Palestinians are still mourning Abu Akleh, a widely known and respected on-air correspondent who rose to fame two decades ago, during the second Palestinian intifada, or uprising, against Israeli rule. The 51-year-old documented the harsh realities of life under Israeli military rule — now well into its sixth decade with no end in sight — for viewers across the Arab world.

Jenin has long been a bastion of Palestinian militants, and several recent attacks inside Israel have been carried out by young men from in and around the town. Israel has continued to carry out near-daily raids in Jenin since Abu Akleh’s death, which it says are aimed at preventing more.

Israel captured the West Bank in the 1967 war and has built settlements where nearly 500,000 Israelis live alongside nearly 3 million Palestinians. The Palestinians want the territory to form the main part of their future state, but peace talks broke down more than a decade ago, and Israel’s dominant right-wing parties are opposed to Palestinian statehood.

The PA itself is seen by many Palestinians as a corrupt and authoritarian body that aids the occupation by coordinating with Israel on security matters. Any cooperation with Israel on the Abu Akleh investigation would likely spark a popular backlash among Palestinians, who view her as a martyr to both journalism and their national cause.

___

Associated Press writer Joseph Krauss in Jerusalem contributed to this report.

Copyright © The Associated Press. All rights reserved. This material may not be published, broadcast, rewritten or redistributed.

AP

Associated Press

Death penalty looms over NYC bike path attack jury selection

NEW YORK (AP) — About 200 potential jurors for the trial of a man charged with killing eight people on a New York City bike path in a terror attack filled out questionnaires Thursday posing questions about the death penalty in a case in which the U.S. Justice Department still has not indicated if it […]
15 hours ago
Associated Press

How major US stock indexes fared Thursday 8/11/2022

An afternoon pullback left stock indexes on Wall Street mixed Thursday, erasing most of their morning gains fueled by another encouraging report about inflation. The S&P 500 closed 0.1% lower. The Nasdaq also fell, while the Dow Jones Industrial Average rose slightly. Investors weighed new data showing inflation at the wholesale level slowed more than […]
15 hours ago
FILE - A membrane covers hundreds of feet of garbage and various pipes that direct leachate to a tr...
Associated Press

Landfill odor: Health problems, but no elevated cancer risk

Missouri’s health department on Thursday announced findings of a lengthy examination of the troubled Bridgeton Landfill in suburban St. Louis, determining that the foul odor emitting from the landfill created health problems but did not increase the risk of cancer. The finding of the yearslong investigation by the Missouri Department of Health and Senior Services […]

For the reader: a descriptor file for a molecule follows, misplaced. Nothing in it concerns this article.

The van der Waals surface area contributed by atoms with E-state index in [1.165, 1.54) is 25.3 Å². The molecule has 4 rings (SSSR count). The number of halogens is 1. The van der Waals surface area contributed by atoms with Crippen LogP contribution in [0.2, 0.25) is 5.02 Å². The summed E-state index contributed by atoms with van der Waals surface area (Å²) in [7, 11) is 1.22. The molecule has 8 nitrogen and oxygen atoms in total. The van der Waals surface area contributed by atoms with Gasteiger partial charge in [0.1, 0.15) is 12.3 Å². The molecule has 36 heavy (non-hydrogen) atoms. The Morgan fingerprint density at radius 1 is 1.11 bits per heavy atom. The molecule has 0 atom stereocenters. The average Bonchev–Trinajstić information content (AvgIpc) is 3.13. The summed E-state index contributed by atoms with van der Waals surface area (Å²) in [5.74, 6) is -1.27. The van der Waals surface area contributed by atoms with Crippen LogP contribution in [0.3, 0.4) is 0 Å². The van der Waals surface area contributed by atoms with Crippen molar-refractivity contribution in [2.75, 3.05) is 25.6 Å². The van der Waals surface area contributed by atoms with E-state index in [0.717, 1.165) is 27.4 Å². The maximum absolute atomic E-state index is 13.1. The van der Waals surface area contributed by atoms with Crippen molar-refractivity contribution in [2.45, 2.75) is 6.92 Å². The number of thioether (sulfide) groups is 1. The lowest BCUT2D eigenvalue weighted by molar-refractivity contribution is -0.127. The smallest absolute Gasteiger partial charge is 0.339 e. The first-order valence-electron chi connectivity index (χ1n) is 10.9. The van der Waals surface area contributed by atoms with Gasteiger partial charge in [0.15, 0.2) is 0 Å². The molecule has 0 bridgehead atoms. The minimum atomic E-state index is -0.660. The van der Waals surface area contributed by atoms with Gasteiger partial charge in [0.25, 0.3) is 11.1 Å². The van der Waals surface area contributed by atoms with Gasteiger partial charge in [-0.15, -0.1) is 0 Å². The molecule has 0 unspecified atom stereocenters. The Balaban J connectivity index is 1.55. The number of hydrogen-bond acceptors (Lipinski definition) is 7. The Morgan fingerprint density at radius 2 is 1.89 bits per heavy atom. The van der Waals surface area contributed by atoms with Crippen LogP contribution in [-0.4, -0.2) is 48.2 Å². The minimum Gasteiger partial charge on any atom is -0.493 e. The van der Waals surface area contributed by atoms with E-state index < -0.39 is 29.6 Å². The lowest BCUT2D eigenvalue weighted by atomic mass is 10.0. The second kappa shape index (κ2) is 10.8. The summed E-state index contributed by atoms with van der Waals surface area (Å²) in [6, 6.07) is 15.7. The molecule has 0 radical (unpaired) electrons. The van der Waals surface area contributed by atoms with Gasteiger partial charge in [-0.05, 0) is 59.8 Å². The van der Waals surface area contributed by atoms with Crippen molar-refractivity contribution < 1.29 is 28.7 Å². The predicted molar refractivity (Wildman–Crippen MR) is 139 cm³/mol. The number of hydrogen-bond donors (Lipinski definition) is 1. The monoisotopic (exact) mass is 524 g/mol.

15 hours ago
Associated Press

Bream selected as Fox Sunday host; Wallace gets CNN show

NEW YORK (AP) — Shannon Bream, a Fox News Channel veteran who is the network’s chief legal correspondent, is the new anchor of the “Fox News Sunday” political talk show, filling a role left vacant when Chris Wallace left last December. Meanwhile, CNN said Thursday that Wallace’s interview program will air on the network Sundays […]
15 hours ago
A man shops for vegetables at a market in Mexico City, Tuesday, Aug. 9, 2022. Mexico's annual infla...
Associated Press

Mexico raises key interest rate to 8.5%, highest in 16 years

MEXICO CITY (AP) — Mexico’s central bank has raised its interbank interest rate by 0.75% to 8.5% Thursday — the highest level in the 16 years since comparable bank policies went into effect. The Bank of Mexico cited continuing inflationary pressures, and predicted inflation would peak at 8.5% in the third quarter. “Inflationary pressures derived […]
15 hours ago
FILE - Attorney Drew Findling makes remarks regarding his client, Clayton County Sheriff Victor Hil...
Associated Press

Trump hires prominent Atlanta attorney for election probe

ATLANTA (AP) — Donald Trump has hired a prominent Atlanta criminal defense attorney known for defending famous rappers to represent him in matters related to the special grand jury that’s investigating whether the former president illegally tried to interfere with the 2020 election in Georgia. Drew Findling’s clients have included Cardi B, Migos and Gucci […]
15 hours ago

Sponsored Articles

...
Day & Night Air Conditioning, Heating and Plumbing

Most plumbing problems can be fixed with regular maintenance

Instead of waiting for a problem to happen, experts suggest getting a head start on your plumbing maintenance.
...
Carla Berg, MHS, Deputy Director, Public Health Services, Arizona Department of Health Services

Vaccines are safe if you are pregnant or breastfeeding

Are you pregnant? Do you have a friend or loved one who’s expecting?
...
CANVAS ANNUITY

Best retirement savings rates hit 4.30%

Maximize your retirement savings with guaranteed fixed rates up to 4.30%. Did you know there is a financial product that can give you great interest rates as you build your retirement savings and provide you with a paycheck for life once you retire? It might sound too good to be true but it is not; this product is called an annuity.
Palestinians: Israel deliberately killed Al Jazeera reporter